Over time, studios have adopted several practices to manage rights. At first, tracking rights ownership was done manually, with sheets of paper and notecards that then moved to spreadsheets. Those spreadsheets eventually became too unyielding to the changes in the business, so systems were developed, both in-house and by early software developers who came up with solutions to fit the requirements of the day. For a while, rights seemed manageable for film and television distribution, albeit a little cumbersome due to the limits of technology available at that time.
Departments each had their own way of tracking rights associated with the IP licensed or owned, distributed and sold, and they were able to pull together relevant data when needed. This process worked for a while with the help of eager software developers, who could be relied on to ‘band aid’ changes to legacy systems, when needed.
Fast forward to the early 2000s, and that all changed with video on demand (VOD). YouTube forced the industry to look at user consumption of content in a whole new way in 2005, when it posted its first 18-second video. (Today, nearly 300 hours of video are uploaded to YouTube every minute.) The dawn of providing content to consumers when they wanted it instead of dictating a specific lineup required studios to rethink their delivery methods. Network television would still maintain its traditional linear programming; however, offering alternative methods to access the content at different times across multiple devices other than televisions quickly took off.
As technology continues to adapt the business on the front end, the back-end infrastructure was stretched beyond its limits. Manual and semi-automated workarounds were put in place and more enhancements were added to legacy systems to allow the business to run, and to provide lawyers and sales people with rights data needed to both clear and sell content while the business model evolved. This was like changing the tires on a car while it’s cruising at 85 mph.
Then subscription VOD (SVOD) was introduced and the business of entertainment changed yet again; only this time things got a lot more granular. Legacy systems became more taxed to clear rights and keep up with new and unexpected volumes of data. There was also a requirement to integrate with other legacy systems that hold rights data now required across the organization, and to extract relevant analytics to inform and guide management strategy.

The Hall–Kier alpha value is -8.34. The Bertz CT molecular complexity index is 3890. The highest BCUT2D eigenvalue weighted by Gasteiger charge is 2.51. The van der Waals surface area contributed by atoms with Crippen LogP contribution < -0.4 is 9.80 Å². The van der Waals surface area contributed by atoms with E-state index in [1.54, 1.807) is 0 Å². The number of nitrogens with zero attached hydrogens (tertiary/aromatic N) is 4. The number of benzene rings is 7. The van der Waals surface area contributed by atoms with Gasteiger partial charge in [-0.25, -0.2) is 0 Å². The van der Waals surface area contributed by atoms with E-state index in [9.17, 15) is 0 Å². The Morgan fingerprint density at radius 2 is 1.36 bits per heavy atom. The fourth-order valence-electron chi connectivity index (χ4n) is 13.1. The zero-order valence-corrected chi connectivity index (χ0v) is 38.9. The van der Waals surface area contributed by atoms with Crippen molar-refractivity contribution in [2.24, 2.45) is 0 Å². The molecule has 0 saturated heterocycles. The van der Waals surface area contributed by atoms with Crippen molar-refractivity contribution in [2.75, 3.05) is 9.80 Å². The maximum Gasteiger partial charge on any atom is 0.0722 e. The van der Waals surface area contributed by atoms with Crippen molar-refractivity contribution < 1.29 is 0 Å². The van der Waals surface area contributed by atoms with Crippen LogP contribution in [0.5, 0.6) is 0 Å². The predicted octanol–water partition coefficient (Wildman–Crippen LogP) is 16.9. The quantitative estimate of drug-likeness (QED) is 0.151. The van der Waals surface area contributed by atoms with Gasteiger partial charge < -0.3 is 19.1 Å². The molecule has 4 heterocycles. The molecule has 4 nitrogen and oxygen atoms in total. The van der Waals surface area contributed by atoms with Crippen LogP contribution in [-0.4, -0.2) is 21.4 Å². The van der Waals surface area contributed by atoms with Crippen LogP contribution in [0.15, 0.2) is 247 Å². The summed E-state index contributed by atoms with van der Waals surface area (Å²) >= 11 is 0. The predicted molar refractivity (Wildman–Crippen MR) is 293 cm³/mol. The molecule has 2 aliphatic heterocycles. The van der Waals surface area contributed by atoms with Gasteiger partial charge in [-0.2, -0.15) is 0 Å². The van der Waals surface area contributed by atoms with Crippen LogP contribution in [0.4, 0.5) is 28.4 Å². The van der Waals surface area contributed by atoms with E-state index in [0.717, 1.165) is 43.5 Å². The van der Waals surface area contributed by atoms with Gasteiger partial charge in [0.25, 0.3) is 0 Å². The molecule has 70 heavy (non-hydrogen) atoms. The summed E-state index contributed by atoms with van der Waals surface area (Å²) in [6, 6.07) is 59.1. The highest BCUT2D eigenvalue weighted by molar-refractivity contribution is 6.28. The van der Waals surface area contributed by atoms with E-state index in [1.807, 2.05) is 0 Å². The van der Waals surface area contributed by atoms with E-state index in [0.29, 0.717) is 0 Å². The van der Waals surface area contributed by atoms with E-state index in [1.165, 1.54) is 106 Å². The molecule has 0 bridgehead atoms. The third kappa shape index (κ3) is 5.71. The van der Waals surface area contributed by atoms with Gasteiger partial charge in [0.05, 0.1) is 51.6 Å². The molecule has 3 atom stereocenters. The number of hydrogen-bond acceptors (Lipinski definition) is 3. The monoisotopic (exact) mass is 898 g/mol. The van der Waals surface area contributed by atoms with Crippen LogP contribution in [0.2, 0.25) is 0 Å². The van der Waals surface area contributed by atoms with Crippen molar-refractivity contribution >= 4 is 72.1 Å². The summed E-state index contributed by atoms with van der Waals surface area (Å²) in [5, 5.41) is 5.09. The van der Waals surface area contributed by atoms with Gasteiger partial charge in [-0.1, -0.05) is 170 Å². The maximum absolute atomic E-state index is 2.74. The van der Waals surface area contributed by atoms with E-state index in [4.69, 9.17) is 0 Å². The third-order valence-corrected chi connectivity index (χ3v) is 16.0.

Speed to market
A lot of investment has been made to keep things running. Leaders know, however, that keeping legacy systems hobbling along is ultimately not the answer; especially if they want to stay competitive. A wholesale rip-and-replace of legacy systems is also not the answer. There doesn’t seem to be a one-size-fits-all replacement for every legacy system that exists today among the dozens across the studios. Still, there needs to be synergy between previously distinct business units, as rights are being sliced and diced in myriad ways just to keep up with consumer demand.
The solution to this complexity is a clearinghouse for rights that can initially ingest legacy data and assist as a single point of truth for the business to clear rights quickly, efficiently and accurately to all downstream systems, whether they are direct to consumer or those of your third-party partners.
These legacy systems can then be replaced one by one and merged into the clearinghouse, avoiding the need to keep multiple sets of data within a company’s back office. This allows for a lower risk and more manageable process which will continue until all rights information is migrated to a single repository. That way, cumbersome queries against multiple systems can be avoided and the speed to market can be virtually instantaneous.
Rights and royalty tracking
When these rights are exploited, the correlating incoming revenue transactions can then be ingested, validated, consolidated, processed and passed on to the legacy systems. Initially the processing will occur in these existing legacy systems, as these hold the contractual rules for paying participants and over time in the single rights & royalty system as the contractual information is migrated along with the rights information.
Together Vistex and SAP have architected this solution, allowing rights owners to utilize a Global Rights & Royalties Clearinghouse approach powered by the SAP HANA in memory database and Vistex’s Rights & Royalty solution which resides within the SAP ERP business suite.
Vistex and SAP HANA technology offer the business the tools to process hundreds of millions of records a day whilst sifting through billions of transactions of data (microtransactions which are too small to distribute) residing within their database.
Consumers are also a lot more technology savvy today. Not only do they want to choose their method and time of consumption, but they want it served up in a way that is both intuitive and smart.
If our smart phones have taught us anything, it’s that simple.